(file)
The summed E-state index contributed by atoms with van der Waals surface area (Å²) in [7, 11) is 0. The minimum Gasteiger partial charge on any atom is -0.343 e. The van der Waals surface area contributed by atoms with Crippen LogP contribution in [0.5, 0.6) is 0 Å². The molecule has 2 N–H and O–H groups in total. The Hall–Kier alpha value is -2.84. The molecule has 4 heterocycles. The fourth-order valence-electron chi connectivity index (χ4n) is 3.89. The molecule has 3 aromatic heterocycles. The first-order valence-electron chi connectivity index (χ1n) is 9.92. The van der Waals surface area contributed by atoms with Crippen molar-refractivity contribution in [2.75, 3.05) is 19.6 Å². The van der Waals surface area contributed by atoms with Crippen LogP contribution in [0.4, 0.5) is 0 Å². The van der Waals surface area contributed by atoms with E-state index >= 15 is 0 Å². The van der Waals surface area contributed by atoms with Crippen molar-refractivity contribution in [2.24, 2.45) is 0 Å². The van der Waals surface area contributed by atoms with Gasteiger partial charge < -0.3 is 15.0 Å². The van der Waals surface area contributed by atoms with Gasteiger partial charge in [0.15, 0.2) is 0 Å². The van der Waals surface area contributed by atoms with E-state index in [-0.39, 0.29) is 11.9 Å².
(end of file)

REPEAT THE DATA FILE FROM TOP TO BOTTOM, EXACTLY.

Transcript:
The summed E-state index contributed by atoms with van der Waals surface area (Å²) in [7, 11) is 0. The minimum Gasteiger partial charge on any atom is -0.343 e. The van der Waals surface area contributed by atoms with Crippen LogP contribution in [0.5, 0.6) is 0 Å². The molecule has 2 N–H and O–H groups in total. The Hall–Kier alpha value is -2.84. The molecule has 4 heterocycles. The fourth-order valence-electron chi connectivity index (χ4n) is 3.89. The molecule has 3 aromatic heterocycles. The first-order valence-electron chi connectivity index (χ1n) is 9.92. The van der Waals surface area contributed by atoms with Crippen molar-refractivity contribution in [2.75, 3.05) is 19.6 Å². The van der Waals surface area contributed by atoms with Crippen LogP contribution in [0.4, 0.5) is 0 Å². The van der Waals surface area contributed by atoms with E-state index >= 15 is 0 Å². The van der Waals surface area contributed by atoms with Crippen molar-refractivity contribution in [2.24, 2.45) is 0 Å². The van der Waals surface area contributed by atoms with Gasteiger partial charge < -0.3 is 15.0 Å². The van der Waals surface area contributed by atoms with Gasteiger partial charge in [0.15, 0.2) is 0 Å². The van der Waals surface area contributed by atoms with E-state index in [-0.39, 0.29) is 11.9 Å².